An additional burden associated with section 1128G of the Act is the time and effort spent by covered recipients, and physician owners or investors reviewing, and if necessary, correcting the data before it is reported publicly. Neither the statute, nor this proposed rule, contains a recordkeeping requirement for physicians or teaching hospitals. Therefore, while CMS evaluated the burden associated with the review and correction process, CMS do not include an estimate of the burden for keeping records. CMS seeks comments on this assumption, and on the extent to which physicians and teaching hospitals will keep records in the absence of a requirement to do so.
The statute uses the definition of physician in section 1861(r) of the Act, which includes doctors of medicine and osteopathy, dentists, podiatrists, optometrists and licensed chiropractors. Using the Bureau of Labor Statistics Occupational Outlook Handbook, CMS estimate that information may be available for as many as 892,000 physicians.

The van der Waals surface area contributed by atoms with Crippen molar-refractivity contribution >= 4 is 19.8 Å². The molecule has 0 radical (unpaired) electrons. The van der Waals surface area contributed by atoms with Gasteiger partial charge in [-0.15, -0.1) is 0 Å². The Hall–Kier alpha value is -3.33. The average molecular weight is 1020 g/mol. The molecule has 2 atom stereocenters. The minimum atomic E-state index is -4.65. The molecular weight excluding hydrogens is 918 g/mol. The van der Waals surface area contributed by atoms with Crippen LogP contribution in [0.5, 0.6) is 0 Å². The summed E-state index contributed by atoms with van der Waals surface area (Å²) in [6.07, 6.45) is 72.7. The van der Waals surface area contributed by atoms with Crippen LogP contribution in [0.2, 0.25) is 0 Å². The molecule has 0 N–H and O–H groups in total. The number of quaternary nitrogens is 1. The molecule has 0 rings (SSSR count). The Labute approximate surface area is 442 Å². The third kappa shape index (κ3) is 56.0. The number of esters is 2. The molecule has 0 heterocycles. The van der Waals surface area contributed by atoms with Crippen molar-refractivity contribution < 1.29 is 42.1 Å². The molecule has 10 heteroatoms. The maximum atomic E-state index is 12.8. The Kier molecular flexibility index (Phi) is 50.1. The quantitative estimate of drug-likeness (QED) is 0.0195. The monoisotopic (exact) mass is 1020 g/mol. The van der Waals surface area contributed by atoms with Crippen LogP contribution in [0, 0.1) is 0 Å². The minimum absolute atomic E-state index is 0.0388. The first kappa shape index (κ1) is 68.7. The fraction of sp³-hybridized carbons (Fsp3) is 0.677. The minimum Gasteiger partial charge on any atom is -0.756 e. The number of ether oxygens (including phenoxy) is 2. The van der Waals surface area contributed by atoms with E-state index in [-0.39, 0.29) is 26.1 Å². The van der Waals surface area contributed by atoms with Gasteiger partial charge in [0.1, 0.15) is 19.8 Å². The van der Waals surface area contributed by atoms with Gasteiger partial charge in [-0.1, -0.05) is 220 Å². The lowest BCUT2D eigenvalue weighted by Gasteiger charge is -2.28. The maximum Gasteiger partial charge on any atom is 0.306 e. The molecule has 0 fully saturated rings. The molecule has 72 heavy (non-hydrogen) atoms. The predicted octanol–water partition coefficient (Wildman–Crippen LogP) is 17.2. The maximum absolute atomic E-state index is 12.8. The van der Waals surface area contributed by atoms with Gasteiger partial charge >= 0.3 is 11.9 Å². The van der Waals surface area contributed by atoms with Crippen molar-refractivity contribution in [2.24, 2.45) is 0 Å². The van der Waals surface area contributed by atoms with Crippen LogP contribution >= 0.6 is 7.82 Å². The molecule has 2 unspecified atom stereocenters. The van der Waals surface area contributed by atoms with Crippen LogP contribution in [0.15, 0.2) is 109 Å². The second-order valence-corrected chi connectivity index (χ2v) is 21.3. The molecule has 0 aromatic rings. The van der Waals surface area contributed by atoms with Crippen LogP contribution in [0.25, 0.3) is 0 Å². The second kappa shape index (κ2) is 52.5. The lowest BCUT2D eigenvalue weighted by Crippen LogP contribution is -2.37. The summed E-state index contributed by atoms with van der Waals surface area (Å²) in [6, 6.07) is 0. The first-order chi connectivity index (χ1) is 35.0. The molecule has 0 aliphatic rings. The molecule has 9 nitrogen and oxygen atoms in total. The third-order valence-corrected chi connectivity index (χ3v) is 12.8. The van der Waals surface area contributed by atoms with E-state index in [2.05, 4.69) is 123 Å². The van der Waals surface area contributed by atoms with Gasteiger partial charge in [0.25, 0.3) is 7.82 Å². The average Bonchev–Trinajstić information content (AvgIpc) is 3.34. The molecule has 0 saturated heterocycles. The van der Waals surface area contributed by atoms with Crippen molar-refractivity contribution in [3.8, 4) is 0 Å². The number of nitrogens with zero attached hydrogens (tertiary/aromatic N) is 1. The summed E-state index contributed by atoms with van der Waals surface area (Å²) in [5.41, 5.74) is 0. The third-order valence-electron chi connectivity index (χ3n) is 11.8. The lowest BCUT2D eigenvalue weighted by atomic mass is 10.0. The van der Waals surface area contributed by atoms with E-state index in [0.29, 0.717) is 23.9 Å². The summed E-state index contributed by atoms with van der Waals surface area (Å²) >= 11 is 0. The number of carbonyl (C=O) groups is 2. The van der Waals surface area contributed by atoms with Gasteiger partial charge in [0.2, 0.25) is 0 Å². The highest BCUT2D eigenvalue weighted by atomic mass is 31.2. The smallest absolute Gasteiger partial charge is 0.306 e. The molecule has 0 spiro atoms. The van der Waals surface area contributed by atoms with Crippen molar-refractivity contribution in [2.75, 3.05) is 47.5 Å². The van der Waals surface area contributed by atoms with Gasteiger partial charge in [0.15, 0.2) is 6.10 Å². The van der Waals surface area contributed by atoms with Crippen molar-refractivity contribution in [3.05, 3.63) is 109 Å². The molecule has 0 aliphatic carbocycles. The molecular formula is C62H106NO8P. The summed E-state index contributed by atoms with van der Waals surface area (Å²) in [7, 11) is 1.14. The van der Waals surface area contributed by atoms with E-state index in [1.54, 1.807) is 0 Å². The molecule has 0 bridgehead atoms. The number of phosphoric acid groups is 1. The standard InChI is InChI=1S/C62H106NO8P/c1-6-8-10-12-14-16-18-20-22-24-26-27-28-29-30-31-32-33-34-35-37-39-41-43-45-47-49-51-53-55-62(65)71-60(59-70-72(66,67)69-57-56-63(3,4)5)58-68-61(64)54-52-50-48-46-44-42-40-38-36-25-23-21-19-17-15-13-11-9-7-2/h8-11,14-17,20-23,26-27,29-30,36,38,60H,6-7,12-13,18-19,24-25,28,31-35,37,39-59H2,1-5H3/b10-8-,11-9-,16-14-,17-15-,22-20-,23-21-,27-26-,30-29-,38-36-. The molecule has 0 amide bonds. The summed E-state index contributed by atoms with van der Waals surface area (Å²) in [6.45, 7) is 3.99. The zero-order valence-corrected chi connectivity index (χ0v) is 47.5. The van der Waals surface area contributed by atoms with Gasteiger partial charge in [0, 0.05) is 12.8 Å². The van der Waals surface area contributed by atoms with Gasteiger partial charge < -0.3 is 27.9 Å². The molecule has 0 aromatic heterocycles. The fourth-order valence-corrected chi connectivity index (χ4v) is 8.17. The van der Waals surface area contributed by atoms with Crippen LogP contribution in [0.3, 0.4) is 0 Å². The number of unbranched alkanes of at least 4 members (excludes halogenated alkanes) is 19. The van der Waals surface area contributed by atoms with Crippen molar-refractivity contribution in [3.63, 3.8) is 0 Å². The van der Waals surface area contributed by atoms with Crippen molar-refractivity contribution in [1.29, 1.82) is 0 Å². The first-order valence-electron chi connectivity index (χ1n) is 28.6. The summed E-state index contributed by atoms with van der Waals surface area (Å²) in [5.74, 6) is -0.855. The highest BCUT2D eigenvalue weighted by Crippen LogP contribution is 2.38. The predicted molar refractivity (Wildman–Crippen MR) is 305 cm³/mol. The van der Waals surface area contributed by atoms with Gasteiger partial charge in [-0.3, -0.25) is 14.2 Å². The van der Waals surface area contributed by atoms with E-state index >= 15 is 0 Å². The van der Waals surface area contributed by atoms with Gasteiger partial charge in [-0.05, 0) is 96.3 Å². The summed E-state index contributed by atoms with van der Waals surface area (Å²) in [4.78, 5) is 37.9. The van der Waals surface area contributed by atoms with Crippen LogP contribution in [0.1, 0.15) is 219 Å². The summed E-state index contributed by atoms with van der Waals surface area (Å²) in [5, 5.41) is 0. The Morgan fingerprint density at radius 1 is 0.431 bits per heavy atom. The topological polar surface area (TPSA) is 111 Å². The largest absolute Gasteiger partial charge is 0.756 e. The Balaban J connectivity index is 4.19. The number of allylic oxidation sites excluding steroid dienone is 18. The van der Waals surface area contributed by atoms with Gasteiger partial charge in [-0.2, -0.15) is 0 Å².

However, CMSs believe that not all physicians will have relationships with applicable manufacturers or applicable GPOs. Based on feedback CMS received from stakeholders, CMS estimates that 25 percent of physicians have no relationships with applicable manufacturers or applicable GPOs, which reduces our universe of affected physicians to approximately 669,000.